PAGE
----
Bullying in schools: What you need to know
Many parents want to believe bullying isn't happening in their schools -- but it is. Bullying is taking place at alarming rates in communities across the country. Read on to learn more about bullying in schools and what you can do about it.
What is bullying?
Bullying isn't about a single conflict or fight at school. It's about a person being singled out and tormented on an ongoing basis. Often, multiple bullies gang up on one person who is singled out due to having differences from peers. A person may be bullied due to her appearance, race, religion or sexual orientation. It may be because the student is shy or anti-social, or because he has special needs. Whatever the reason, often peers, teachers, parents and other adults know that the bullying is taking place and choose not to get involved. It's time to step up and do something about it.
Read about how onlookers contribute to bullying >>
Types of bullying
Physical bullying is the easiest to recognize because it often results in injuries. However, hitting, kicking, shoving and punching aren't the only forms of bullying. Verbal bullying can do its damage too. Relentless verbal tormenting through name calling and teasing is also a form of bullying. Spreading rumors, breaking up friendships and intentionally causing social problems is another type of bullying. And in recent years, cyberbullying has become more prevalent. Cyberbullying includes the use of the internet, smartphones, social media and other technology to cause harm to others.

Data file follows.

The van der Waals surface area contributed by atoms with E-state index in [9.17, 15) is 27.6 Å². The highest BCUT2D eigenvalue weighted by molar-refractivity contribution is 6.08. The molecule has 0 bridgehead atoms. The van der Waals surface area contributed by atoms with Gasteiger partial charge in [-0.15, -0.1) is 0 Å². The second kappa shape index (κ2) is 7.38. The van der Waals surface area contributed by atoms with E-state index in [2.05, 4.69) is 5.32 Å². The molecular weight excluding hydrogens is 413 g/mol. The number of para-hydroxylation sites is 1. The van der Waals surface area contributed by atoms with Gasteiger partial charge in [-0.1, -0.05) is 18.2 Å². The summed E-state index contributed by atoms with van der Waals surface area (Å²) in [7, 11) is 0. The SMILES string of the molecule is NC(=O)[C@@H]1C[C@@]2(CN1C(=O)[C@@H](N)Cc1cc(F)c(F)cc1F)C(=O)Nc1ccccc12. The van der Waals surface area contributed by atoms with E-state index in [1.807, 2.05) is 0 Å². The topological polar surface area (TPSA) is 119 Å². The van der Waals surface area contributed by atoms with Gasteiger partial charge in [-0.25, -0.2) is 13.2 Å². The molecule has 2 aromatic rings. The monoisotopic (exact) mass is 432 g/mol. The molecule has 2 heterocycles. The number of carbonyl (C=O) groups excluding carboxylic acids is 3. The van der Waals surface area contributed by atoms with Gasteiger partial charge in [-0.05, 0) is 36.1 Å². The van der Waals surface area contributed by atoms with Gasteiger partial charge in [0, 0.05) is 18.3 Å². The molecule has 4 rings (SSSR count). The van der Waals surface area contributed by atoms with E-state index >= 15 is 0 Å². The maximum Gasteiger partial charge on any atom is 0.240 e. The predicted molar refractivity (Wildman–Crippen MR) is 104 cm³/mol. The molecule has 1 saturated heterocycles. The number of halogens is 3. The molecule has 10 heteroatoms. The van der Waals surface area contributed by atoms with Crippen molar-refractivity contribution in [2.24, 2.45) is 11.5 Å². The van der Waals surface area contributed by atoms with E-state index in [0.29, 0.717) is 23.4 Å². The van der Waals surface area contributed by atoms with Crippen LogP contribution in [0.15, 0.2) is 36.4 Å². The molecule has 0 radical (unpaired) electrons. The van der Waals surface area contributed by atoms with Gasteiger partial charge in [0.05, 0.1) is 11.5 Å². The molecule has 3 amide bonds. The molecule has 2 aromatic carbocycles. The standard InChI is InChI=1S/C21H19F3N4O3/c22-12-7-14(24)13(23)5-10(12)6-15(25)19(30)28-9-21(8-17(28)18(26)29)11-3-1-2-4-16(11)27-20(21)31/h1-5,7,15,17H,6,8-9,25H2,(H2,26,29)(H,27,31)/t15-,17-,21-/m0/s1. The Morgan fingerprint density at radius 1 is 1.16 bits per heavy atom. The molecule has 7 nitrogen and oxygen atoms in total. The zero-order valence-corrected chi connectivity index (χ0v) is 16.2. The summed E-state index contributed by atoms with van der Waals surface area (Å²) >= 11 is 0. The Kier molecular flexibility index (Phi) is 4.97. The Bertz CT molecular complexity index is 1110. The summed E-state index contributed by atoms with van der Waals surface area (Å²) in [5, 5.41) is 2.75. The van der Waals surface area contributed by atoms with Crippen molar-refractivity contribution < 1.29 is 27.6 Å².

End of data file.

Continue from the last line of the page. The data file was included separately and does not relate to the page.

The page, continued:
Bullying by the numbers
According to The Bully Project, 13 million children will be bullied in the U.S. this year, with 3 million students absent from school each month because they feel unsafe. Those numbers are astronomical, and rising all the time.
Find out how to stop your child from bullying >>
What you can do about it
Even if your child isn't being bullied right now, it doesn't mean he won't ever be. The only way to stop bullying in our schools is to speak up and do something about it. By treating your children and others with respect and proper anger management, you'll become a positive role model. Raise bullying awareness in your school by advocating for support groups for the bullies and the bullied. Take your family to see the upcoming documentary film Bully in theaters beginning March 30. Visit The Bully Project website to learn more about how you can join the movement to stop bullying online and in your community. Check out the Bully official trailer below.